Central and Eastern Europe remains one of the biggest global opportunities, but is a complex region – shaped during the 20th century by two world wars and the fall of the Iron Curtain.
Various aspects of the region's economies are, understandably, overlooked by international investors and companies, including comparative advantages such as proximity to one of the biggest trading regions in the world, with few trade barriers within the eurozone, as well as very high levels of education, technical skills and literacy rates – which in most cases are ahead even of Bric (Brazil, Russia, India, China) markets.
However, few commentators believe that many of these European countries will become fast-growth economies, generating high, single-digit GDP expansion over the next few years. Most believe they will languish at minimal or indeed negative GDP growth for some time to come.
From WPP's perspective, and given our position as marketing advisers to some of the world's largest companies in these and other markets, we believe that this region will grow rapidly within the next two to three years and beyond.
Indeed, Central and Eastern Europe is a key part of our plan for faster-growing markets to contribute 40-45 per cent of group revenues within the next five years, as opposed to the current 30 per cent-plus.
Why this confidence? WPP's six-month financial results announced in late August saw our billings up by 5 per cent to £22.7bn, with revenues up more than 7 per cent to £5.3bn and like-for-like revenues up 2.4 per cent.This performance was despite the relative slowdown of the Bric economies and was buttressed by faster growth in the US and Europe as a whole. While Western continental Europe showed a like-for-like decline of 1 per cent for the first half of 2013, our Central and Eastern European sub-segment achieved solid growth.
So where did this growth come from and why now? It was a mixed picture: countries which demonstrated faster growth than anticipated included Romania and Kazakhstan, though others such as Hungary, the Slovak Republic and Ukraine saw further contractions.
Kazakhstan has shown strong growth, largely credited to the successful harnessing of its natural resources (through considerable investment from foreign companies) as well as economic reform programmes creating a more free-market system.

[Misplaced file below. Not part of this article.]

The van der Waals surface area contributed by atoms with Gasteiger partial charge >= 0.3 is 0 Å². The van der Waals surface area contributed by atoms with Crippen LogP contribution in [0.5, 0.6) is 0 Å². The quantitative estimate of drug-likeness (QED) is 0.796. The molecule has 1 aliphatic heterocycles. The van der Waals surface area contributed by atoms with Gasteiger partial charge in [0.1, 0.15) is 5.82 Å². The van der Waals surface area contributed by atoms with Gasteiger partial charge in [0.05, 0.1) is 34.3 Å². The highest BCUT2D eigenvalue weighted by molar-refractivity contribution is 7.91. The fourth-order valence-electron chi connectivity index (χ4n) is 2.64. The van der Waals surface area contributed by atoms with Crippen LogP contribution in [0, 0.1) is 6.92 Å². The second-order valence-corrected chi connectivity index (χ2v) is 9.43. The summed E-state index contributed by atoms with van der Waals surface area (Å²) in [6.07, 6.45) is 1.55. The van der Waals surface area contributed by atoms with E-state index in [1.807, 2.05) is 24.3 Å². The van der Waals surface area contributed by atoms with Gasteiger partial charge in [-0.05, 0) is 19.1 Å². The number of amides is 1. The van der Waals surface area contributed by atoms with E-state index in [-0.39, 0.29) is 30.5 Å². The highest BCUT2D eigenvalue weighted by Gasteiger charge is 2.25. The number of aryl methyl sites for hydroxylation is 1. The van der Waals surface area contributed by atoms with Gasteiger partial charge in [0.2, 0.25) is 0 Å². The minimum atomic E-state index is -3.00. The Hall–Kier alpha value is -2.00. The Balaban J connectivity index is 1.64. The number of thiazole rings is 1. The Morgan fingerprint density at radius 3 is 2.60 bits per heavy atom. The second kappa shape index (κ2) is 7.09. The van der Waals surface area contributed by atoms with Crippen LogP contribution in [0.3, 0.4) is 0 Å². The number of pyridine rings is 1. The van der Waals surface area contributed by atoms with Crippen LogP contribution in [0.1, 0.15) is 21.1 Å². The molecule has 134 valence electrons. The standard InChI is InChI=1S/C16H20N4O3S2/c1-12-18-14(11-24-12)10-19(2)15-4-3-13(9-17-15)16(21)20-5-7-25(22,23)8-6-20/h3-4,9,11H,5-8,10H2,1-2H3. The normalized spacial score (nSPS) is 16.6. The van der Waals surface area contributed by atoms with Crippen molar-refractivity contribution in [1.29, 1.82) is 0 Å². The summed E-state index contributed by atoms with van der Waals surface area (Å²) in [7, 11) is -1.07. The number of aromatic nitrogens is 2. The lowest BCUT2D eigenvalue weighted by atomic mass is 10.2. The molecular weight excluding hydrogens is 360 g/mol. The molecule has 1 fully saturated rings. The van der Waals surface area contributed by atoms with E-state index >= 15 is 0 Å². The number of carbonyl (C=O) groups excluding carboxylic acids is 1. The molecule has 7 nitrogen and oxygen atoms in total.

Romania has a population of 22 million, ranking it second in size in the region after Poland, and putting it in the top 10 European markets. WPP has 22 operating companies in Bucharest alone. Romania suffered more than most during the financial crisis of 2008/09, resulting in the country having to go cap in hand to the International Monetary Fund to bail it out to the tune of €10bn (£8.5bn) in 2011. With this loan came the promise of reform, and reform is clearly on the agenda in Romania with the current government's national investment and job-creation plan, which is looking to attract over €10bn of foreign direct investment into strategic projects throughout the country, including infrastructure, energy and mining – all key pillars to building a successful economy.
However, with Romania having done the hard work through implementing one of the harshest austerity packages of any of the European nations, the government needs to continue to reform the country, making it a more open and attractive investment proposition for global companies. Without this engagement it will lose out to other countries such as Slovenia and the Czech Republic, which do not have the natural advantages that Romania has.
WPP believes Romania has a very real prospect of becoming a major source of growth for this European region. With its high literacy rate, long-established and large universities and a pool of well-educated and motivated talent, it already hosts a number of offshore centres and has the potential to be an important hub for service industries. We, for example, have a hub in Bucharest where we do production work for European-based clients.
To date these latest reforms remain intentions rather than actions, yet we believe that a country as strong as Romania, which has gone through substantial political change, will grasp this opportunity and should regain its rightful place in the Premier League of Europe's growth prospects, rather than stuck towards the bottom in Division One or Two, where it is today.
After all, I would like to see it, being a quarter Romanian.
Sir Martin Sorrell is the chief executive of WPPReuse content